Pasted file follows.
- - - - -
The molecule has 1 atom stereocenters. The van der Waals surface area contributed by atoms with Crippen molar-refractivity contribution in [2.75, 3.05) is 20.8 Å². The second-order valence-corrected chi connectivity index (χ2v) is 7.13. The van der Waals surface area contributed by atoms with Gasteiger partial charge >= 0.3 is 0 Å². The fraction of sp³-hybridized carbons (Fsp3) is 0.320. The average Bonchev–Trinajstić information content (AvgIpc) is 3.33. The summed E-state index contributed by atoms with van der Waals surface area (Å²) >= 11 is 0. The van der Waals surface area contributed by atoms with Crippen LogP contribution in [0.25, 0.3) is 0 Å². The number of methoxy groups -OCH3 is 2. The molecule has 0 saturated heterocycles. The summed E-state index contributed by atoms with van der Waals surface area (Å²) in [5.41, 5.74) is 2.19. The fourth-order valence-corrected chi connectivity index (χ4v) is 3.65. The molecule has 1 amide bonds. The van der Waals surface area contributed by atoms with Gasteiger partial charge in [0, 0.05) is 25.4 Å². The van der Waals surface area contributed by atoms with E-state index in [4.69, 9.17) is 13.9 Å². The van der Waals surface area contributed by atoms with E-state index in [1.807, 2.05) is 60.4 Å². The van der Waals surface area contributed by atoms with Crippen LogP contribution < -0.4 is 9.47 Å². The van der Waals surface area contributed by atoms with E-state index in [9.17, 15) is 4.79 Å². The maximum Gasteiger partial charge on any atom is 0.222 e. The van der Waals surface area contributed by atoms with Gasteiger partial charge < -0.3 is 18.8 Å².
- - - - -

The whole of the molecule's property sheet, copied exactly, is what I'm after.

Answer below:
The molecule has 1 atom stereocenters. The van der Waals surface area contributed by atoms with Crippen molar-refractivity contribution in [2.75, 3.05) is 20.8 Å². The second-order valence-corrected chi connectivity index (χ2v) is 7.13. The van der Waals surface area contributed by atoms with Gasteiger partial charge >= 0.3 is 0 Å². The fraction of sp³-hybridized carbons (Fsp3) is 0.320. The average Bonchev–Trinajstić information content (AvgIpc) is 3.33. The summed E-state index contributed by atoms with van der Waals surface area (Å²) >= 11 is 0. The van der Waals surface area contributed by atoms with Crippen LogP contribution in [0.25, 0.3) is 0 Å². The number of methoxy groups -OCH3 is 2. The molecule has 0 saturated heterocycles. The summed E-state index contributed by atoms with van der Waals surface area (Å²) in [5.41, 5.74) is 2.19. The fourth-order valence-corrected chi connectivity index (χ4v) is 3.65. The molecule has 1 amide bonds. The van der Waals surface area contributed by atoms with Gasteiger partial charge in [0, 0.05) is 25.4 Å². The van der Waals surface area contributed by atoms with E-state index in [4.69, 9.17) is 13.9 Å². The van der Waals surface area contributed by atoms with E-state index in [1.807, 2.05) is 60.4 Å². The van der Waals surface area contributed by atoms with Crippen LogP contribution < -0.4 is 9.47 Å². The van der Waals surface area contributed by atoms with E-state index in [9.17, 15) is 4.79 Å². The maximum Gasteiger partial charge on any atom is 0.222 e. The van der Waals surface area contributed by atoms with Gasteiger partial charge < -0.3 is 18.8 Å².